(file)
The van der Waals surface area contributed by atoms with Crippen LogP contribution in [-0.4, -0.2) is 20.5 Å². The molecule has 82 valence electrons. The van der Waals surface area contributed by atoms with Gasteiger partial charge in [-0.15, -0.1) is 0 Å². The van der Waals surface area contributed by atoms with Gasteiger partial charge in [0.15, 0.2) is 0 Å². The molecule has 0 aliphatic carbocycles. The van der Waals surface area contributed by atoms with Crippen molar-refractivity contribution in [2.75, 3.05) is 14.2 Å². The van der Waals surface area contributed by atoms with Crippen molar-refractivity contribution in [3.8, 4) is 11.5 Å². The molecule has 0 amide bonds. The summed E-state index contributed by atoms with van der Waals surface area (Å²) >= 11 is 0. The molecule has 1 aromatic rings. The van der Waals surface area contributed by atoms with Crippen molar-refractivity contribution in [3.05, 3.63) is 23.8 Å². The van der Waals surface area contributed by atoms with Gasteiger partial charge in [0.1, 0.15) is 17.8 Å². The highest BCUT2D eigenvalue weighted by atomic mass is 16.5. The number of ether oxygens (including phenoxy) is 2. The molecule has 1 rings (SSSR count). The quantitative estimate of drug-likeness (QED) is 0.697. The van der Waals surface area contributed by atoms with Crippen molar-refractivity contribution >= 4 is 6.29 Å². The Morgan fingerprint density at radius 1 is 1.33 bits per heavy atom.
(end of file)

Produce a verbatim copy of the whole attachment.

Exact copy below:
The van der Waals surface area contributed by atoms with Crippen LogP contribution in [-0.4, -0.2) is 20.5 Å². The molecule has 82 valence electrons. The van der Waals surface area contributed by atoms with Gasteiger partial charge in [-0.15, -0.1) is 0 Å². The van der Waals surface area contributed by atoms with Gasteiger partial charge in [0.15, 0.2) is 0 Å². The molecule has 0 aliphatic carbocycles. The van der Waals surface area contributed by atoms with Crippen molar-refractivity contribution in [2.75, 3.05) is 14.2 Å². The van der Waals surface area contributed by atoms with Crippen molar-refractivity contribution in [3.8, 4) is 11.5 Å². The molecule has 0 amide bonds. The summed E-state index contributed by atoms with van der Waals surface area (Å²) >= 11 is 0. The molecule has 1 aromatic rings. The van der Waals surface area contributed by atoms with Crippen molar-refractivity contribution in [3.05, 3.63) is 23.8 Å². The van der Waals surface area contributed by atoms with Gasteiger partial charge in [0.1, 0.15) is 17.8 Å². The highest BCUT2D eigenvalue weighted by atomic mass is 16.5. The number of ether oxygens (including phenoxy) is 2. The molecule has 1 rings (SSSR count). The quantitative estimate of drug-likeness (QED) is 0.697. The van der Waals surface area contributed by atoms with Crippen molar-refractivity contribution >= 4 is 6.29 Å². The Morgan fingerprint density at radius 1 is 1.33 bits per heavy atom.